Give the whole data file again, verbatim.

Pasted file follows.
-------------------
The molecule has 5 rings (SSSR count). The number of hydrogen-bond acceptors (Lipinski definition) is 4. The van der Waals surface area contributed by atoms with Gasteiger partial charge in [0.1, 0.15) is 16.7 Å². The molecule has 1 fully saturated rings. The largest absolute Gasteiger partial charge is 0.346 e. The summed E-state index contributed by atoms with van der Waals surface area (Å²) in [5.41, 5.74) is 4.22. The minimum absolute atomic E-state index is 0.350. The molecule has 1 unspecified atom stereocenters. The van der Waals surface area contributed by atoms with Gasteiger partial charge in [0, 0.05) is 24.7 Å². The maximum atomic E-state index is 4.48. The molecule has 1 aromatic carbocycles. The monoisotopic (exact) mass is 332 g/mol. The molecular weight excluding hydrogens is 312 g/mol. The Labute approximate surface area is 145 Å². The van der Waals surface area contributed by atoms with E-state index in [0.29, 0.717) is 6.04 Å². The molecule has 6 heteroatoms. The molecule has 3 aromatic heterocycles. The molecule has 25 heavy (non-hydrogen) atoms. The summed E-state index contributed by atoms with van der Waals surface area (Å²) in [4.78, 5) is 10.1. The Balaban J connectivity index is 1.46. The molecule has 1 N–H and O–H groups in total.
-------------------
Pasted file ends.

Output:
The molecule has 5 rings (SSSR count). The number of hydrogen-bond acceptors (Lipinski definition) is 4. The van der Waals surface area contributed by atoms with Gasteiger partial charge in [0.1, 0.15) is 16.7 Å². The molecule has 1 fully saturated rings. The largest absolute Gasteiger partial charge is 0.346 e. The summed E-state index contributed by atoms with van der Waals surface area (Å²) in [5.41, 5.74) is 4.22. The minimum absolute atomic E-state index is 0.350. The molecule has 1 unspecified atom stereocenters. The van der Waals surface area contributed by atoms with Gasteiger partial charge in [0, 0.05) is 24.7 Å². The maximum atomic E-state index is 4.48. The molecule has 1 aromatic carbocycles. The monoisotopic (exact) mass is 332 g/mol. The molecular weight excluding hydrogens is 312 g/mol. The Labute approximate surface area is 145 Å². The van der Waals surface area contributed by atoms with E-state index in [0.29, 0.717) is 6.04 Å². The molecule has 6 heteroatoms. The molecule has 3 aromatic heterocycles. The molecule has 25 heavy (non-hydrogen) atoms. The summed E-state index contributed by atoms with van der Waals surface area (Å²) in [4.78, 5) is 10.1. The Balaban J connectivity index is 1.46. The molecule has 1 N–H and O–H groups in total.